A modern fable to ponder

little rascal pondering

I recently read this modern fable, and I’m still pondering it.

Upstream/Downstream: A Fable for Our Times

It was many years ago that villagers in Downstream recall spotting the first body in the river. Some old-timers remember how Spartan were the facilities and procedures for managing that sort of thing. Sometimes, they say, it would take hours to pull 10 people from the river and even then only a few would survive.

Though the number of victims in the river has increased greatly in recent years, the good folks of Downstream have responded admirably to the challenge. Their rescue system is clearly second to none: most people discovered in the swirling waters are reached within 20 minutes — many in less than 10. Only a small number drown each day before help arrives — a big improvement from the way it used to be.

Talk to the people of Downstream and they’ll speak with pride about the new hospital by the edge of the waters, the flotilla of rescue boats ready for service at a moment’s notice, the comprehensive plans for coordinating all the manpower involved, and the large number of highly trained and dedicated swimmers always ready to risk their lives to save victims from the raging currents. Sure it costs a lot, but, say the Downstreamers, what else can decent people do except to provide whatever is necessary when human lives are at stake.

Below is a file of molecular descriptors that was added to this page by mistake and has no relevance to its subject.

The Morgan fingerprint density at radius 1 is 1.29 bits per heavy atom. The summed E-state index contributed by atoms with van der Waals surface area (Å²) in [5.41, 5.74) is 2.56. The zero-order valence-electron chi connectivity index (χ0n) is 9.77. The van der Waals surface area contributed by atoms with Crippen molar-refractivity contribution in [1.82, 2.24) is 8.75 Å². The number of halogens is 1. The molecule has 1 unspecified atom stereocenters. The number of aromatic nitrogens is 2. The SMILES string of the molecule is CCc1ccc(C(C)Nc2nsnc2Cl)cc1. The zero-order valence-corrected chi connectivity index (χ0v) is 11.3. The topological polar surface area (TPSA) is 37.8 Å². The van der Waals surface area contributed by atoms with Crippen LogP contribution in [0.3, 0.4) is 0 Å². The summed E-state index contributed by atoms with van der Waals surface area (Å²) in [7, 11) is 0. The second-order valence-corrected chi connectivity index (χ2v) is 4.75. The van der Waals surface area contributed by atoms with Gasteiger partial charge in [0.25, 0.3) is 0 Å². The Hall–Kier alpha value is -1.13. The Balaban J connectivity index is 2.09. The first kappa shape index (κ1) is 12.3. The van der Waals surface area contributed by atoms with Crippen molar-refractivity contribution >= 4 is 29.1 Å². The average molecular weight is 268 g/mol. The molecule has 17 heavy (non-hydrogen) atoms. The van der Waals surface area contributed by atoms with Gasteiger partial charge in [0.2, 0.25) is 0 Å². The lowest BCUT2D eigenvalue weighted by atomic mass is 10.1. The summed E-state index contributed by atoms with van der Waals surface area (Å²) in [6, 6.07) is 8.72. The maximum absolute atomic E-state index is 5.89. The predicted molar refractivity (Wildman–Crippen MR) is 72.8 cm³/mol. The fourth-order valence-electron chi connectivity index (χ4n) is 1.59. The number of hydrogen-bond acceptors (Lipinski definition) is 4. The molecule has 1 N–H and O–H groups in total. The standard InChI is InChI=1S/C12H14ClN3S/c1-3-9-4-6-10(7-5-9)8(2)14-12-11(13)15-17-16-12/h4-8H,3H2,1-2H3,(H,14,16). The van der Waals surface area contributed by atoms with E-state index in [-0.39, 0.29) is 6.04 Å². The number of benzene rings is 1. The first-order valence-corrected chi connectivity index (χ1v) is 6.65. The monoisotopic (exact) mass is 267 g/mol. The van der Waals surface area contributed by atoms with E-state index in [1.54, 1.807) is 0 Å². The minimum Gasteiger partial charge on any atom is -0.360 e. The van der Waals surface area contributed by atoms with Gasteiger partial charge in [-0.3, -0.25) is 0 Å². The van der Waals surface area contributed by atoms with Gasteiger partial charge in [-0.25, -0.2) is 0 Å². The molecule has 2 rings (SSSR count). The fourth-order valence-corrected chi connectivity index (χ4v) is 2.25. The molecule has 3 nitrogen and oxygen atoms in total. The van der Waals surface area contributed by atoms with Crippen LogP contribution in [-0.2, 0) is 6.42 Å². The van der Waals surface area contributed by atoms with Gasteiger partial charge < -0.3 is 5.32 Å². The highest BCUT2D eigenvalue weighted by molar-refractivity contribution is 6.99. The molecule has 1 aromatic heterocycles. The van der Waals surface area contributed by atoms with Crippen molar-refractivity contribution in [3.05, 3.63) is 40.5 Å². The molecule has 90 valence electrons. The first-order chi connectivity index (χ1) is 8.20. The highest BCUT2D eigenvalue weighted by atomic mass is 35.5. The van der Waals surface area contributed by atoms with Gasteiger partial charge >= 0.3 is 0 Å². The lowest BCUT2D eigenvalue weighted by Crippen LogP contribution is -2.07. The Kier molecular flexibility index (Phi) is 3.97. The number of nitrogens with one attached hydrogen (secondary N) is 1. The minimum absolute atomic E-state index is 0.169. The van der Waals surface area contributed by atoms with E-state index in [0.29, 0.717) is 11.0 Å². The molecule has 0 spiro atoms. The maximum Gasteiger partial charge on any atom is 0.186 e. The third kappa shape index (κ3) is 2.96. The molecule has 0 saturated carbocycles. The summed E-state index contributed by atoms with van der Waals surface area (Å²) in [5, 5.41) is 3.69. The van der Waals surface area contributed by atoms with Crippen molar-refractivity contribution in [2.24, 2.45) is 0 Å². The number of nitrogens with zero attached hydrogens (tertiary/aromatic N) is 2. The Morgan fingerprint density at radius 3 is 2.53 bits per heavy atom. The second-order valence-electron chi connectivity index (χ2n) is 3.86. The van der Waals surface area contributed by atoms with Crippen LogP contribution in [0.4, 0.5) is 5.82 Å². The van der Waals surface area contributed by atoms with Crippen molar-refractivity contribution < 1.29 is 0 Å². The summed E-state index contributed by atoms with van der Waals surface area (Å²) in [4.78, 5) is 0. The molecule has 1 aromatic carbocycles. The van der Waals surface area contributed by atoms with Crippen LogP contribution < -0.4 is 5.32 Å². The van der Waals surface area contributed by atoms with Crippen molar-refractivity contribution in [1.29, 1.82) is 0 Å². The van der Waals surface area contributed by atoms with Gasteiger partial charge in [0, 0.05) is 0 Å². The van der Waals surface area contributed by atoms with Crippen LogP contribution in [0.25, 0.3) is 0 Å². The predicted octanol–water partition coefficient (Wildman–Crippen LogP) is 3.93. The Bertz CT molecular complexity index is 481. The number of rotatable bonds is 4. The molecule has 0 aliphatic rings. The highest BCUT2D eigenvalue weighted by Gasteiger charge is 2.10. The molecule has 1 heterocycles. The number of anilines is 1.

Oh, a few people in Downstream have raised the question now and again, but most folks show little interest in what’s happening Upstream. It seems there’s so much to do to help those in the river that nobody’s got the time to check how all those bodies are getting there in the first place. That’s the way things are, sometimes.

Donald D. Ardell, PhD., adapted for MBSR by Geri C. Wilimek, MSW; LICSW

I’ll be honest; when I got to the end I flipped to the next page because I thought there was more to the story. Nope.

Which tells me I hadn’t gotten it yet.

It turns out the fable is about our health care approach. We treat the medical manifestations, more, and address the non-medical reasons behind them, less. For example, a person treated for chronic bronchitis but not asked about their living conditions and it turns out they live in a damp basement apartment. In my case, treating the skin surface for adult, pustular acne over a year before discovering my gut flora was way out of whack. (I now attend to ongoing gut health, and there simply is no acne to treat. Of course, and thank you.)

It seems our approach is an illness-care system rather than a health care system. I do believe this is evolving, however. More or less.

However, this isn’t where I went with the fable as I read it. I’ve had a longstanding personal metaphor about rivers and water that continues to help me learn more about control, responsibility, and flow. So while reading, I went to all these Upstreamers finally working with the flow of life rather than fighting the current, and all these Downstreamers obliviously thwarting that process while believing they are helping.

Our internal growth meets our external world.

Saying No, and then our friend is upset with us. Trusting our intuition but others validate through measurable criteria. Being circular, spiral, and often open-ended in process while the group recognizes linear, direct, and outcome-based movement . Placing value on feeling while our partner prioritizes thinking.

The re-balancing of Divine Feminine with Divine Masculine. Personally, and culturally.

I finally got in the river, and now I’m being “rescued.”

Still pondering.

What did you feel and think as you read the fable? Does it apply to both physical health and mental health? How about spirituality?

What was your Aha?

Are you still pondering, too?

Cover of You Can Heal Your Life book by Louise Hay

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